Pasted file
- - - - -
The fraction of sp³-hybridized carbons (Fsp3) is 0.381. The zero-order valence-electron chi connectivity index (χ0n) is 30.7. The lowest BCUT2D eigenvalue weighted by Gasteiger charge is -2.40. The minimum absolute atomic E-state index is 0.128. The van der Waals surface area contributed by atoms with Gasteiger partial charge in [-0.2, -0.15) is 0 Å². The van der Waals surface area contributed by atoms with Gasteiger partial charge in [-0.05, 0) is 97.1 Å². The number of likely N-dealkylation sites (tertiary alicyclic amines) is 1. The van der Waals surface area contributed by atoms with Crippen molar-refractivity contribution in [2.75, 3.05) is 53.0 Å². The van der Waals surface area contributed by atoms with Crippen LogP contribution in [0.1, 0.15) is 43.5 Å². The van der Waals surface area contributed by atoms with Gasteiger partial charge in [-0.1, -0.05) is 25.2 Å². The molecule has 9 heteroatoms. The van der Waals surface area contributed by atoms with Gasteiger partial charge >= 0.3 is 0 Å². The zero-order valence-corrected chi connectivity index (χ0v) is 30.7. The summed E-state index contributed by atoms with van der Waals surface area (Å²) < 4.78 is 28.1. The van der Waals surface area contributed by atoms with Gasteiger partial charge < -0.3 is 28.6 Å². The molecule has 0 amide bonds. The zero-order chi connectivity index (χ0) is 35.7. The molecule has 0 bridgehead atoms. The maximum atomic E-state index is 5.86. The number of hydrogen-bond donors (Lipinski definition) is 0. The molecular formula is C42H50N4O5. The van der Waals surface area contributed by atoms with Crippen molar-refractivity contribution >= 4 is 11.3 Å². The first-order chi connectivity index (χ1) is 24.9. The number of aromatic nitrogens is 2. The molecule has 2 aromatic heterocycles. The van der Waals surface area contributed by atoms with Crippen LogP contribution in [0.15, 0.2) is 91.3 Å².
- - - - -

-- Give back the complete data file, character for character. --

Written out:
The fraction of sp³-hybridized carbons (Fsp3) is 0.381. The zero-order valence-electron chi connectivity index (χ0n) is 30.7. The lowest BCUT2D eigenvalue weighted by Gasteiger charge is -2.40. The minimum absolute atomic E-state index is 0.128. The van der Waals surface area contributed by atoms with Gasteiger partial charge in [-0.2, -0.15) is 0 Å². The van der Waals surface area contributed by atoms with Gasteiger partial charge in [-0.05, 0) is 97.1 Å². The number of likely N-dealkylation sites (tertiary alicyclic amines) is 1. The van der Waals surface area contributed by atoms with Crippen molar-refractivity contribution in [2.75, 3.05) is 53.0 Å². The van der Waals surface area contributed by atoms with Crippen LogP contribution in [0.1, 0.15) is 43.5 Å². The van der Waals surface area contributed by atoms with Gasteiger partial charge in [-0.1, -0.05) is 25.2 Å². The molecule has 9 heteroatoms. The van der Waals surface area contributed by atoms with Gasteiger partial charge >= 0.3 is 0 Å². The zero-order valence-corrected chi connectivity index (χ0v) is 30.7. The summed E-state index contributed by atoms with van der Waals surface area (Å²) < 4.78 is 28.1. The van der Waals surface area contributed by atoms with Gasteiger partial charge < -0.3 is 28.6 Å². The molecule has 0 amide bonds. The zero-order chi connectivity index (χ0) is 35.7. The molecule has 0 bridgehead atoms. The maximum atomic E-state index is 5.86. The number of hydrogen-bond donors (Lipinski definition) is 0. The molecular formula is C42H50N4O5. The van der Waals surface area contributed by atoms with Crippen molar-refractivity contribution >= 4 is 11.3 Å². The first-order chi connectivity index (χ1) is 24.9. The number of aromatic nitrogens is 2. The molecule has 2 aromatic heterocycles. The van der Waals surface area contributed by atoms with Crippen LogP contribution in [0.15, 0.2) is 91.3 Å².